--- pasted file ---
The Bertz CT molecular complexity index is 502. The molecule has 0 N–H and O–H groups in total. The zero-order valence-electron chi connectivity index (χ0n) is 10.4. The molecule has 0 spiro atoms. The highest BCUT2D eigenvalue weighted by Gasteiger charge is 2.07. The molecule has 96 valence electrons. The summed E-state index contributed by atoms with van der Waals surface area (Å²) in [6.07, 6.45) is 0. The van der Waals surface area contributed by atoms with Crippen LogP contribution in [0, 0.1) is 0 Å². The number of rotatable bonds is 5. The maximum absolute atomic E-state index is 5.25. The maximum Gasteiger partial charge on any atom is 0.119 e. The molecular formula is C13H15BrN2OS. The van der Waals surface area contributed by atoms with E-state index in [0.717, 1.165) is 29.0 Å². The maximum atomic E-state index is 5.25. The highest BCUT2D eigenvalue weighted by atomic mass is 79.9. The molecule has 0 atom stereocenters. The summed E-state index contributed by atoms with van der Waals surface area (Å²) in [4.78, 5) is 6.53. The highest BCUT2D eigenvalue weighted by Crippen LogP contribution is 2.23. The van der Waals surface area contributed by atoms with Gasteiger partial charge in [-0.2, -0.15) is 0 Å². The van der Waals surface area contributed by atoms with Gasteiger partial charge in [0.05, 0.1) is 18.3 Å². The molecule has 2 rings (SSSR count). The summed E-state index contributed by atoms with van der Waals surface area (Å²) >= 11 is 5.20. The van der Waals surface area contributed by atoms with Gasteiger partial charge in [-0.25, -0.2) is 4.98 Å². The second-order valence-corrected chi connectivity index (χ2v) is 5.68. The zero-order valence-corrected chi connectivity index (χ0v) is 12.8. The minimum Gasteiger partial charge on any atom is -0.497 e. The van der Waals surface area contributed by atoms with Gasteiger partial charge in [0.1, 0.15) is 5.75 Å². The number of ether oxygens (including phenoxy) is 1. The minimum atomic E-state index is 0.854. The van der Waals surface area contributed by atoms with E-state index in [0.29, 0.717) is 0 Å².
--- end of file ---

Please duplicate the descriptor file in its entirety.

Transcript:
The Bertz CT molecular complexity index is 502. The molecule has 0 N–H and O–H groups in total. The zero-order valence-electron chi connectivity index (χ0n) is 10.4. The molecule has 0 spiro atoms. The highest BCUT2D eigenvalue weighted by Gasteiger charge is 2.07. The molecule has 96 valence electrons. The summed E-state index contributed by atoms with van der Waals surface area (Å²) in [6.07, 6.45) is 0. The van der Waals surface area contributed by atoms with Crippen LogP contribution in [0, 0.1) is 0 Å². The number of rotatable bonds is 5. The maximum absolute atomic E-state index is 5.25. The maximum Gasteiger partial charge on any atom is 0.119 e. The molecular formula is C13H15BrN2OS. The van der Waals surface area contributed by atoms with E-state index in [0.717, 1.165) is 29.0 Å². The maximum atomic E-state index is 5.25. The highest BCUT2D eigenvalue weighted by atomic mass is 79.9. The molecule has 0 atom stereocenters. The summed E-state index contributed by atoms with van der Waals surface area (Å²) in [4.78, 5) is 6.53. The highest BCUT2D eigenvalue weighted by Crippen LogP contribution is 2.23. The van der Waals surface area contributed by atoms with Gasteiger partial charge in [-0.2, -0.15) is 0 Å². The van der Waals surface area contributed by atoms with Gasteiger partial charge in [0.05, 0.1) is 18.3 Å². The molecule has 2 rings (SSSR count). The summed E-state index contributed by atoms with van der Waals surface area (Å²) >= 11 is 5.20. The van der Waals surface area contributed by atoms with Gasteiger partial charge in [-0.25, -0.2) is 4.98 Å². The second-order valence-corrected chi connectivity index (χ2v) is 5.68. The zero-order valence-corrected chi connectivity index (χ0v) is 12.8. The minimum Gasteiger partial charge on any atom is -0.497 e. The van der Waals surface area contributed by atoms with Gasteiger partial charge in [0.1, 0.15) is 5.75 Å². The number of ether oxygens (including phenoxy) is 1. The minimum atomic E-state index is 0.854. The van der Waals surface area contributed by atoms with E-state index in [0.29, 0.717) is 0 Å².